The clinical research landscape is changing rapidly. The future will be characterized by changes in trial and study design, continued shifts in the funding environment, and new types of data and data collection methods, among other transformational developments. The chart below captures what we view as the likely characteristics of clinical research in the future across six key areas—trial and study design; data acquisition and analysis; strategic alliances; the funding environment; recruitment, engagement and follow-up; and organization and culture.
Note: Virtual clinical trials do not require travel to a clinical research facility or doctor’s office but allow patients to use mobile devices or wearable sensors to link to the study and transmit information. An adaptive clinical trial design allows modifications to the trial and/or its statistical procedures after the trial has been initiated based on observed outcomes without compromising the trial’s integrity or validity. Pragmatic clinical trials focus on the correlation between treatment and outcomes in a real-world health system practice. N-of-1 or single-subject clinical trials consider a single patient as the sole participant being observed in a study investigating the efficacy or side effect profile of different interventions. Registry-based randomized clinical trials include a randomization module in a large and inclusive clinical registry.
Application of Digital Health in Clinical Research
Clinical research (and clinical trials in particular) are lengthy, expensive and laden with inefficiencies in multiple areas, from participant enrollment to confirming eligibility to data collection and medication adherence to outcomes reporting and regulatory approval.
While traditional technology and data resources, such as electronic medical records, clinical research management systems and clinicaltrials.gov, are necessary tools and enablers, there are many new health tech companies that are seeking to significantly enhance how clinical research is conducted. Their vision is to make it easier to match patients to studies, improve enrollment processes, increase adherence, reduce dropout rates and improve data collection. We have highlighted some of the companies working in each of the domains below:
- Improving Clinical Study Design: Fifty percent of rejected drugs fail, because they don’t promptly follow Food and Drug Administration (FDA) feedback, adhere to FDA timelines or file forms on time. Companies such as Trials.ai, Protocols.io, ProofPilot and Medaptive Health use artificial intelligence (AI) to optimize research study design and protocol adherence, as well as open source platforms to share study protocols and engage participants.
- Enhancing Patient Matching: A Tufts study found that two-thirds of clinical trial sites don’t meet enrollment requirements for individual trials. Companies like Deep 6 AI use AI tools to mine structured and unstructured clinical data to match participants to clinical trial criteria. With companies like PatientWing, researchers can build online recruitment platforms that are easy for participants to use (mobile-friendly, SEO-optimized, embedded forms).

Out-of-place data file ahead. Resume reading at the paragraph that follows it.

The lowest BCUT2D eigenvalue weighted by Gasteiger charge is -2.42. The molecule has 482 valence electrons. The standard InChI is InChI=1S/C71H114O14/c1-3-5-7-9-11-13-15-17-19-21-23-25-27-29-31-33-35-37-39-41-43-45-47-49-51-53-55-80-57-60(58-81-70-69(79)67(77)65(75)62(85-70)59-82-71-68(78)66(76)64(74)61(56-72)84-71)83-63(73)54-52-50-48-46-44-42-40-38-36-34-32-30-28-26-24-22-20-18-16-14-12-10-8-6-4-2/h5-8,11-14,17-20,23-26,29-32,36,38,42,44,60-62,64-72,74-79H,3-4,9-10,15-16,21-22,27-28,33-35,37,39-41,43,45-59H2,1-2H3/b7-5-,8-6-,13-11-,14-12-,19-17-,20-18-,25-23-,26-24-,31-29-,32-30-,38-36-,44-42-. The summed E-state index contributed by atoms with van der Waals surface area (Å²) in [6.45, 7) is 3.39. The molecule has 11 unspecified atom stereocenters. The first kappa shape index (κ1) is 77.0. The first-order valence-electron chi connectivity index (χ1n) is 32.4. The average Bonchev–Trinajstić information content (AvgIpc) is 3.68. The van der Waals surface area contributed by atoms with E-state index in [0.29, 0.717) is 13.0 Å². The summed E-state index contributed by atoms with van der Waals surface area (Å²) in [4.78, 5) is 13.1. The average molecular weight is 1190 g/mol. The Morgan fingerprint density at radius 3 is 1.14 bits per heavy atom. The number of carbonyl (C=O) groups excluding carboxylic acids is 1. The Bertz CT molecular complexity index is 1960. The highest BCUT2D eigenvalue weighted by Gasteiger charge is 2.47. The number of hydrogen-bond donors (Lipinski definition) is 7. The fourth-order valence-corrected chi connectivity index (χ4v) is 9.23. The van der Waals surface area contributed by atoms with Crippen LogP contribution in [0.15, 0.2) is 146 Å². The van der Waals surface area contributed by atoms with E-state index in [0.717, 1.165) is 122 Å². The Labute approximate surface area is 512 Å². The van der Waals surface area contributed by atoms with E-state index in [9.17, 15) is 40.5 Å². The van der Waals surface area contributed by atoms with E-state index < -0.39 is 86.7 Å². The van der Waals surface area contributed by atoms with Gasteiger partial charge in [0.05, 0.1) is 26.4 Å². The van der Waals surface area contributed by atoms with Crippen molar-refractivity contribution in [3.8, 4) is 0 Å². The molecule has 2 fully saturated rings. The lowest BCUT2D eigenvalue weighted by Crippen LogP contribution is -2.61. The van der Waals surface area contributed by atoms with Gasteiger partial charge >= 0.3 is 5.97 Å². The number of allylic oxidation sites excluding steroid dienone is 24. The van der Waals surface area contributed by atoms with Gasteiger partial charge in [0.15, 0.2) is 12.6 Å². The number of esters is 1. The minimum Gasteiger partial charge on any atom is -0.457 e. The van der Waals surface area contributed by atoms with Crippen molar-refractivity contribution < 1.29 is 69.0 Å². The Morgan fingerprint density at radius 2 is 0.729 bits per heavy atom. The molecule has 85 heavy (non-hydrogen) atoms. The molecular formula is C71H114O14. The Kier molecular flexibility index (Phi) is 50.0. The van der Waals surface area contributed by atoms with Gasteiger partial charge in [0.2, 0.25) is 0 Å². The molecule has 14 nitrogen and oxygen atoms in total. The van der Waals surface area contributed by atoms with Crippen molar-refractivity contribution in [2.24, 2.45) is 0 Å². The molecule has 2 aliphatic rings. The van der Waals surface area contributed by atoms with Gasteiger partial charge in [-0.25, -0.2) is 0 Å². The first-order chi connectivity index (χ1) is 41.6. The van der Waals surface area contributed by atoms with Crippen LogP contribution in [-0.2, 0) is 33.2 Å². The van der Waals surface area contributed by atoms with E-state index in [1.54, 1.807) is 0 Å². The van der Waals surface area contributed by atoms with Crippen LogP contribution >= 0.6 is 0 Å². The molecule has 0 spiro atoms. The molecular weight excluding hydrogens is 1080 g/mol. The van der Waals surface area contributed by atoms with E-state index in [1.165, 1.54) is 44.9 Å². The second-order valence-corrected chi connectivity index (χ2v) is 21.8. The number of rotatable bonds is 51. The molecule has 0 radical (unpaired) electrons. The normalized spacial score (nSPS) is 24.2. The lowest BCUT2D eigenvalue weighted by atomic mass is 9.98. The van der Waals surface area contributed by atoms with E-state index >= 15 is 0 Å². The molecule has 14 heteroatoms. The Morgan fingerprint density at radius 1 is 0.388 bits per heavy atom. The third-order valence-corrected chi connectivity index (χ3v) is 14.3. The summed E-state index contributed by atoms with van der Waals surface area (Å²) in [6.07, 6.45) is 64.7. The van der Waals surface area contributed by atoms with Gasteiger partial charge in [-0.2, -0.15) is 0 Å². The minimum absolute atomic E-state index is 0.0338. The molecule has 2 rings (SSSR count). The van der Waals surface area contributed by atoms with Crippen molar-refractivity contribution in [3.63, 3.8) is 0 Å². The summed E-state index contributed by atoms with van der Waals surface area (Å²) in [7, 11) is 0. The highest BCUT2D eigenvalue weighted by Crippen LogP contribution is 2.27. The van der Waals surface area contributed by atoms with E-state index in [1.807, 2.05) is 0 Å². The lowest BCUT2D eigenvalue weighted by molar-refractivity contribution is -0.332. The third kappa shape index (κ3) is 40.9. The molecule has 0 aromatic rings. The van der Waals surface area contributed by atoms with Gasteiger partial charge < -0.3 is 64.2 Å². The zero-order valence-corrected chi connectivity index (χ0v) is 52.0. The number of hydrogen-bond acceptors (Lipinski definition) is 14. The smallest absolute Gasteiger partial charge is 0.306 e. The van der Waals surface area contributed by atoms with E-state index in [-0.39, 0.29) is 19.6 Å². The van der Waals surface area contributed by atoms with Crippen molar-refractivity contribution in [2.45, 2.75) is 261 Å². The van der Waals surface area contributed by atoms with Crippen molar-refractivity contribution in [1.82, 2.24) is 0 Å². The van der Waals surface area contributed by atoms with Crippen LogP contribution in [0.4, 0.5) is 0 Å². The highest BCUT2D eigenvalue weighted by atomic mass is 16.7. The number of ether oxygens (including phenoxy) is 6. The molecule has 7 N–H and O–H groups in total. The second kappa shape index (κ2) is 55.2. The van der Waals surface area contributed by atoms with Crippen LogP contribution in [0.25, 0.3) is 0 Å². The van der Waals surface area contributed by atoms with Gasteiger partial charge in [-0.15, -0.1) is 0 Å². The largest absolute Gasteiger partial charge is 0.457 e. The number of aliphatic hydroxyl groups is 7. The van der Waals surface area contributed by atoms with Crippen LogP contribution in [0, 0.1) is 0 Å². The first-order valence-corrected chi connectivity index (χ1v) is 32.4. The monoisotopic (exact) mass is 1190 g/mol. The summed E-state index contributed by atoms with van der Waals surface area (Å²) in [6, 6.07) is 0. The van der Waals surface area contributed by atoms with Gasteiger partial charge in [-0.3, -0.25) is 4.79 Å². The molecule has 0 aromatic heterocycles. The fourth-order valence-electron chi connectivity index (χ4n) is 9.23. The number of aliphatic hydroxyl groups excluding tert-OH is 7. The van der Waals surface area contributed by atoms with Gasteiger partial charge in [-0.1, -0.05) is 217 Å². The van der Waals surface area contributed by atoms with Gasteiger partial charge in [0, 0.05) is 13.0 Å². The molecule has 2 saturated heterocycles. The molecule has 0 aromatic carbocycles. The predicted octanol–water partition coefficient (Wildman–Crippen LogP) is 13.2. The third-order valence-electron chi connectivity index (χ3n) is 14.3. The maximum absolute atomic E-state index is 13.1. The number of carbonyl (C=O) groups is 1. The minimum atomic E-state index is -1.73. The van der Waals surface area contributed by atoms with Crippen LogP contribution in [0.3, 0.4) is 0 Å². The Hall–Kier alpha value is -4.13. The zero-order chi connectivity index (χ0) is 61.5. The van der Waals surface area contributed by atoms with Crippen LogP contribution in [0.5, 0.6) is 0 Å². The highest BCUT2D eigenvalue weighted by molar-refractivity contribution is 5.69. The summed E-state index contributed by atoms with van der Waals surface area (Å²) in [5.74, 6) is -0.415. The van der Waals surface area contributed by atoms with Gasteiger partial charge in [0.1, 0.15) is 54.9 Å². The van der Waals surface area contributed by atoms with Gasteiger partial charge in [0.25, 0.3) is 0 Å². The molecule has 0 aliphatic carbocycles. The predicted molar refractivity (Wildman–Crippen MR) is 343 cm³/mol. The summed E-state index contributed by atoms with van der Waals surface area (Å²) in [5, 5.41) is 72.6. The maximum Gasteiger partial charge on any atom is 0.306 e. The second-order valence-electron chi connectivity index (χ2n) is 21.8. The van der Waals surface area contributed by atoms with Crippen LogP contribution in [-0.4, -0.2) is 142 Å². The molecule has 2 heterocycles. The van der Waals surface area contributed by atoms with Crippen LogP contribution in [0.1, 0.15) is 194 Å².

- Improving the Enrollment Process: Determining whether patients meet inclusion or exclusion criteria can be a long, expensive and labor-intensive process. Deep 6 AI, PatientWing and SubjectWell help with enrollment by determining if participants meet inclusion criteria or making it easier for patients to go through the enrollment process. Verified Clinical Trials has a database that prevents patients from enrolling in multiple clinical trials and determines if a participant could have protocol violations. While it doesn’t help with the inclusion and exclusion criteria matching problem, DocuSign makes it easier to sign documents online.
- Increasing Patient Adherence: Forty percent of patients become nonadherent to investigational medical products after 150 days in a clinical trial. Companies like Towerview Health, Wellth, Pillsy, MedMinder, AdhereTech and Medisafe are focused on improving medication adherence with smart pillboxes or pill bottles, virtual pillboxes, or incentives based on behavioral economics. Solutions like emocha Mobile Health and AiCure use digital forms of directly observed therapy (DOT), which involves a person or an AI application watching patients take their medication. This approach results in 86-90% of participants completing their treatment on time versus 61% for self-administered therapies.
- Reducing Patient Dropout: The average dropout rate across all clinical trials is 30%. Brite Health analyzes structured and unstructured patient data and then sends personalized messages and notifications to encourage people to continue participating in the trial. It also predicts the patients who are likely to drop out and notifies staff members, so they can intervene. In addition, companies such as ProofPilot, PatientWing and Medaptive Health have participant engagement tools. However, this area is still ripe for innovation.
- Improving Data Collection: A tool like Trials.ai provides immediate feedback to clinical research organizers, so they can correct data collection obstacles at specific trial sites. Companies such as Medidata offer cloud storage, management software and data analytics services for clinical trials. Patient-generated outcomes are starting to become more commonly utilized with platforms such as Google’s Project Baseline and smartphone/wearable-based platforms. These are the building blocks for fully remote virtual trials. Estimates suggest that there is an opportunity to shift 25% of trials to virtual.